Several news outlets analyze the hearings last week into the meningitis outbreak resulting from a New England compounding pharmacy.
The Associated Press/Boston Globe: Senate Questions Pharmacy Boards After Outbreak
A Senate committee investigating the deadly outbreak of meningitis wants to know how regulators in all 50 states oversee specialty pharmacies like the one that triggered the illness. The Senate Committee on Health, Education, Labor and Pensions sent letters Monday to all 50 state boards of pharmacy, seeking details about their oversight of compounding pharmacies (Perrone, 11/19).
The New York Times: Deaths Stir A Dispute On Powers Of FDA
The issue is that New England Compounding identified itself as a compounding pharmacy, a practice that is supposed to involve making unusual drug formulations to fill prescriptions for individual patients with special needs. Compounding is legal on a small scale, and does not have to follow the strict rules that apply to mass-produced drugs. It is generally regulated by states rather than the federal government, which has jurisdiction over manufacturers (Grady, 11/19).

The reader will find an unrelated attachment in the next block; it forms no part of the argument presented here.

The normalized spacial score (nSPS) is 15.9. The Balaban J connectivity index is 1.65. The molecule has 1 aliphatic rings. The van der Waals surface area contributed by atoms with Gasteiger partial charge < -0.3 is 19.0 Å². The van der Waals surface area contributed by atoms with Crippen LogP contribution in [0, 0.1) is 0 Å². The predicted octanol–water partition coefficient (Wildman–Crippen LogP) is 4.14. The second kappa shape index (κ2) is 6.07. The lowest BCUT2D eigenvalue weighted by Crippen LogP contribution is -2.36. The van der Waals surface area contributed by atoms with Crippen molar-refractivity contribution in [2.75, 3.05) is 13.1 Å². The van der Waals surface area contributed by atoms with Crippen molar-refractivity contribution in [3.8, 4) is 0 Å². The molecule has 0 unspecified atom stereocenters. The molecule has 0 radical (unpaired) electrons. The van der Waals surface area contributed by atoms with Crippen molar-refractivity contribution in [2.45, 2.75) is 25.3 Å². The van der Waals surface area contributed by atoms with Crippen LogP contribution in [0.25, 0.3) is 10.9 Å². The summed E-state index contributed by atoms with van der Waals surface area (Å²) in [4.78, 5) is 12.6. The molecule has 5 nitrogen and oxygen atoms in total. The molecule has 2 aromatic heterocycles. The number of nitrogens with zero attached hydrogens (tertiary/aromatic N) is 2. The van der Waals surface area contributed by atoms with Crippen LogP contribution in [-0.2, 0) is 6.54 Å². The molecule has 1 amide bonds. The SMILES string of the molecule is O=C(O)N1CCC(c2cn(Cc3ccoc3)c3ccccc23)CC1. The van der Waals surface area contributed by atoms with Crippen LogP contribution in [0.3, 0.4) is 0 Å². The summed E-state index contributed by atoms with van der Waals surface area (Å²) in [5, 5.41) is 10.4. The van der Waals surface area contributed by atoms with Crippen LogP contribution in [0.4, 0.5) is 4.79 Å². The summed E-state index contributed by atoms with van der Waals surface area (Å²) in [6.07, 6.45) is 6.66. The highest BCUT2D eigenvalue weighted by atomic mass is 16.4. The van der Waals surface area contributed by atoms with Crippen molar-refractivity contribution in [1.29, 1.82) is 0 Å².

Reuters: Amid Meningitis Crisis, Critics Say Medicare May Promote Risky Drug Compounding
As long as a physician has prescribed a compounded drug, Medicare as well as some private insurers cover it even if the Food and Drug Administration has approved a version of the drug from a pharmaceutical manufacturer. ... HHS spokesman told Reuters that if the FDA finds that a company is producing compounded drugs in violation of the law, "Medicare will not reimburse for drugs produced in that facility." But because the FDA's authority over compounding pharmacies is severely limited, "we urge Congress to strengthen FDA's authority" (Begley, 11/19).